I am reminded of the saying...
it is dangerous to be right in matters about which the established authorities are wrong.
and I think its very true!!
Hong Kong activists who have taken to the streets to demand electoral freedom are being targeted by mobile spyware – an Android and iOS remote-access Trojan to be precise. Israeli security firm Lacoon Mobile Security spotted the Xsser mRAT spyware being distributed under the guise of an app to help coordinate the Occupy …
i do believe that the user must be enticed to install the application, i would hope that if you've gone to the trouble of jailbreaking your device you would be intelligent enough to vet the software you install to the device, using only the default repositories which are known good. but yes people are idiots.
The average user, having seen some neat things that can be done with a rooted device, only needs to know someone who can root their device for them. They were probably cautioned at the time it was done, but all they heard was "blah-blah-blah be careful yadda yadda" .
Honestly - does anyone here seriously think the PRC doesn't have back doors and/or circuit hijinks built right into the chip technology? A friend of mine (who shall remain anonymous) caught such a design at a lab in Malaysia of a die destined for China, when he/she started asking questions they hurried my friend out of the lab right straight away! How can any of us honestly confirm there isn't a Chinese ghost in the machine of any device sold all over the world - Chinese chips are everywhere! Is our governments actually checking on any of this? I doubt they even check devices made for critical departments of the Armed Forces!!
I suppose that for Android, you should only accept apps from certain places and not anywhere. Although what really annoys me is the number of applications that need a whole load of permissions where there is absolutely no need.
I mean, the permission list on Facebook's Messenger makes it too dangerous to trust. :(
I like it when the authors of Android Apps display the reasons behind permission requests. It's gotten somewhat easier through the different versions too as the permissions have been broken down into more granular categories.
That being said, there's currently 46 apps on my phone needing manual updates, and I've chosen to ignore them for the past 6 months as they all want new permissions which I don't think they deserve.
I'm so glad I'm not the only one!
Even when I transfer to new devices, I use APKsend to retain the old "none invasive" version of several apps... Although when it came to Facebook, and their habit of "forcing" you to update the mobile app, I ditched it completely and just use m.facebook.com instead... I suspect that might be a bit longer lived given it's the access method for feature phones... How long it'll be before I have to hide the fact my phone is a fire-breathing smart phone from the user-agent string is unknown.
ONLY to iOS if you stupidly Jail Break your phone.
Apple has a walled garden that includes 100% of the 10,000 things I want to do with my phone, MUCH safer than Android.
And for those who DO jailbreak, what's to say the Chinese government hackers don't know that and entice and disguise the trojans etc? The articles I have read say their malware is disguised well, as coordinating apps for the protests.
I am sure they are very very clever in attacking Jail-broken iPhones and swiss-cheese Android.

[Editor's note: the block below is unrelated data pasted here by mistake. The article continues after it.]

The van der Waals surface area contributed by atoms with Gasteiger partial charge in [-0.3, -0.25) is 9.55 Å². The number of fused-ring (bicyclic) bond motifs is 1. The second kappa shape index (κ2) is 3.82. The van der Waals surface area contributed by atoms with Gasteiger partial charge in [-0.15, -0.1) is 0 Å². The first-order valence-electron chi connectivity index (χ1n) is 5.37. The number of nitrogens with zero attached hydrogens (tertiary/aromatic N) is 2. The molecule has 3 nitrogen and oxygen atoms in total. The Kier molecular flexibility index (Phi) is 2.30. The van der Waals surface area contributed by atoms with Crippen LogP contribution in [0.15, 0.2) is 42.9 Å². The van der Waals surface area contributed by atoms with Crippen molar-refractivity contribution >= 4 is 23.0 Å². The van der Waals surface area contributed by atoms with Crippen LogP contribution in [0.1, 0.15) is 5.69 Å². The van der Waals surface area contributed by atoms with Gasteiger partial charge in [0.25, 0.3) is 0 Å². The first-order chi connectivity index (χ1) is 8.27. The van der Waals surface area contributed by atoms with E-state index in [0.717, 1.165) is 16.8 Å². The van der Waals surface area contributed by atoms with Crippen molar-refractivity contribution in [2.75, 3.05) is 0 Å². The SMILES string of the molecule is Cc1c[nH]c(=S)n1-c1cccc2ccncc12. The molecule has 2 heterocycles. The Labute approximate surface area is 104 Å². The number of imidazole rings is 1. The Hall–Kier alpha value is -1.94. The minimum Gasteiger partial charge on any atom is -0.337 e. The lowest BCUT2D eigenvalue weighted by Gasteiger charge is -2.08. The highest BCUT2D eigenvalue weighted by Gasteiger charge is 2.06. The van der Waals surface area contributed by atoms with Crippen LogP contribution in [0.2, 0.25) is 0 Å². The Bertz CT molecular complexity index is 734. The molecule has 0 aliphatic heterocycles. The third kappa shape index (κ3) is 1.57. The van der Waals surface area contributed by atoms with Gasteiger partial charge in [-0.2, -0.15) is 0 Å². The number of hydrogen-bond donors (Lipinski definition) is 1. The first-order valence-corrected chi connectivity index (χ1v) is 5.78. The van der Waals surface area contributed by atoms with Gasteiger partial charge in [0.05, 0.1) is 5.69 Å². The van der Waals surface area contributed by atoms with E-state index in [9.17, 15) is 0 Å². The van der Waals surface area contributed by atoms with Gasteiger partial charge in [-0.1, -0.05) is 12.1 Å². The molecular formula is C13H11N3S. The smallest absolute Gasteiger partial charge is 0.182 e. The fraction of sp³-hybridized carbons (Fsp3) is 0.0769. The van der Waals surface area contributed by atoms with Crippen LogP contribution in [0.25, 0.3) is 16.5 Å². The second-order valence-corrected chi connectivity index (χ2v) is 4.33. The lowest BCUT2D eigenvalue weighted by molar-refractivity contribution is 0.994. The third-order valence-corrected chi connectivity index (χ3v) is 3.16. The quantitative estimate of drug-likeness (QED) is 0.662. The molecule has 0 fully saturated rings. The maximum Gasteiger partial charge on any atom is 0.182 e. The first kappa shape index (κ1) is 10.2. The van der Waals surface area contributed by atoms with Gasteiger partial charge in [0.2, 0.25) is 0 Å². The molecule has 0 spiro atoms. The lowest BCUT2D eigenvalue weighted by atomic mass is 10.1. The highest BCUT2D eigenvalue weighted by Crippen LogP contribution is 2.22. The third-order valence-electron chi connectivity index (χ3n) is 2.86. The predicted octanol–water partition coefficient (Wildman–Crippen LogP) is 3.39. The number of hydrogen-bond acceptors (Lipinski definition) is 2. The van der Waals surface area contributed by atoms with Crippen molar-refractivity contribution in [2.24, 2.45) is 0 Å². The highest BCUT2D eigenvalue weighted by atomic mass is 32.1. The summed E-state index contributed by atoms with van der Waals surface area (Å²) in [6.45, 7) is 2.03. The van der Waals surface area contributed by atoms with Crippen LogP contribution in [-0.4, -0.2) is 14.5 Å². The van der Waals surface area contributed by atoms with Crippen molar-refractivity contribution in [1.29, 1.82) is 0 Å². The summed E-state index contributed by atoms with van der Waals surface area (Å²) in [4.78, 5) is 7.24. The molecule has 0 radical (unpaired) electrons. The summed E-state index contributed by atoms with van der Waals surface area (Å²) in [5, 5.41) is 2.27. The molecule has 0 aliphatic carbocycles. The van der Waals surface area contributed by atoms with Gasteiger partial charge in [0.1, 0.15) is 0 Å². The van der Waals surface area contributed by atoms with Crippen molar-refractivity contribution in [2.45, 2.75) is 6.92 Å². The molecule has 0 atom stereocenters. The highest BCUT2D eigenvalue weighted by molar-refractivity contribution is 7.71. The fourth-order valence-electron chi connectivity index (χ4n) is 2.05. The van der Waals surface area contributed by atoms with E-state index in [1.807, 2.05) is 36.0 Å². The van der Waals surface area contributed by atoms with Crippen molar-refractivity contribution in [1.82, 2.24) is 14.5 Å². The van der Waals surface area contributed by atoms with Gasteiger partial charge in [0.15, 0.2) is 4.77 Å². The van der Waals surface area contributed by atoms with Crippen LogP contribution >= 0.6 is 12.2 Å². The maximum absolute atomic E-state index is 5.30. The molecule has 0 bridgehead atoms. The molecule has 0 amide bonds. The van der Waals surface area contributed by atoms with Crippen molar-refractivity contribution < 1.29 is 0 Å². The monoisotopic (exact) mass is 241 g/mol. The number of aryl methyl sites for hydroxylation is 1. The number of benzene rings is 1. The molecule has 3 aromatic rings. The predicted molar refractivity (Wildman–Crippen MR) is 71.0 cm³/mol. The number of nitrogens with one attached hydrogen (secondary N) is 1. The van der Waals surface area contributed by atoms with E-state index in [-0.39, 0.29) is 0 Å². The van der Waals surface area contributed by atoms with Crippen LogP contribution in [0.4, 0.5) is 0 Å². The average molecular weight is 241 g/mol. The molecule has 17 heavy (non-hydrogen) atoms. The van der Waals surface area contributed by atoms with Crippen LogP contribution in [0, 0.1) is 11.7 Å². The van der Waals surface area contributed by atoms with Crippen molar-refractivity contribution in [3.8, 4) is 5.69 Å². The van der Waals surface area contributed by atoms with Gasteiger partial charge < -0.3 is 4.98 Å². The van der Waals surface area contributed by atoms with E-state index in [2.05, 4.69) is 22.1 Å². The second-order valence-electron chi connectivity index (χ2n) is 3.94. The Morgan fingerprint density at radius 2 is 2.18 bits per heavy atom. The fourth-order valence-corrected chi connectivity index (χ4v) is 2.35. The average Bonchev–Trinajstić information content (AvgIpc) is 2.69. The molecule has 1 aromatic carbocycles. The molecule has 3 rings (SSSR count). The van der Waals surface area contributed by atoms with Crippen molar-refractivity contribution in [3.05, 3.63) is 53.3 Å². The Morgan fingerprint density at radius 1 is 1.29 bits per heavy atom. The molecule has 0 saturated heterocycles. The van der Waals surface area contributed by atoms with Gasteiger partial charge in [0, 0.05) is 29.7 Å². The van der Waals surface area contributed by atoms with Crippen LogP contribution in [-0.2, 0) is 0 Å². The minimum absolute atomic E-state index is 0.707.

Since the government has full control of the internet, DNS, etc. as well as the ability to fake certificates it would easily be within their means to perform a MITM attack when Android owners connect to the Google Play store. Or, even easier, perform this attack (possibly via a complete takeover) using one of the Chinese app stores that people in China have come to trust. The idea that Android users in Hong Kong are safe if they avoid downloading apps from dodgy sources is a bit naive.
A device that's only capable of running signed apps may be limiting in some ways, but it prevents a lot of mischief that a state actor that possesses total control over the internet might possibly accomplish to get malware onto your phone.
"that's fascinating: how are they faking the certificates? my understanding is that a mitm could replace an ssl cert with their own, but the forged replacement cert won't be considered safe by browsers unless it's signed by one of the certificate authorities."
Perhaps mandate that all phones by default trust a certain CA that they control. Have you vetted the CA list on your phone? I know I haven't. And since I just did, "Japanese Government" is one of the CAs on my Galaxy Nexus. And there's dozens more that I'd be hard-pressed to vet based on contact info. Hell, there may well be "internal" CAs that aren't on that list too.
There are Chinese root CAs, like CNNIC. You don't think the government could order them "sign this certificate for google.com"? There's also HongKong Post, which they might be able to use similar arm-twisting with.
As for Hong Kong not being behind the Great Firewall, it doesn't have to be for China to have control over its internet. They just have to maintain control of the routers for traffic entering/leaving the country, which you'd have to be naive to think they don't have.
If by some chance they don't have such control now, you can bet they will make sure they do in the near future.
I don't think it is……
I've been playing about and in the last few months, a cloudflare system seems to have been 'inserted' into the traffic, every so often you can get it to trigger an error condition then it kicks you over to a 'dummy' site does not exist let us make a suggestion for you via this HK based service.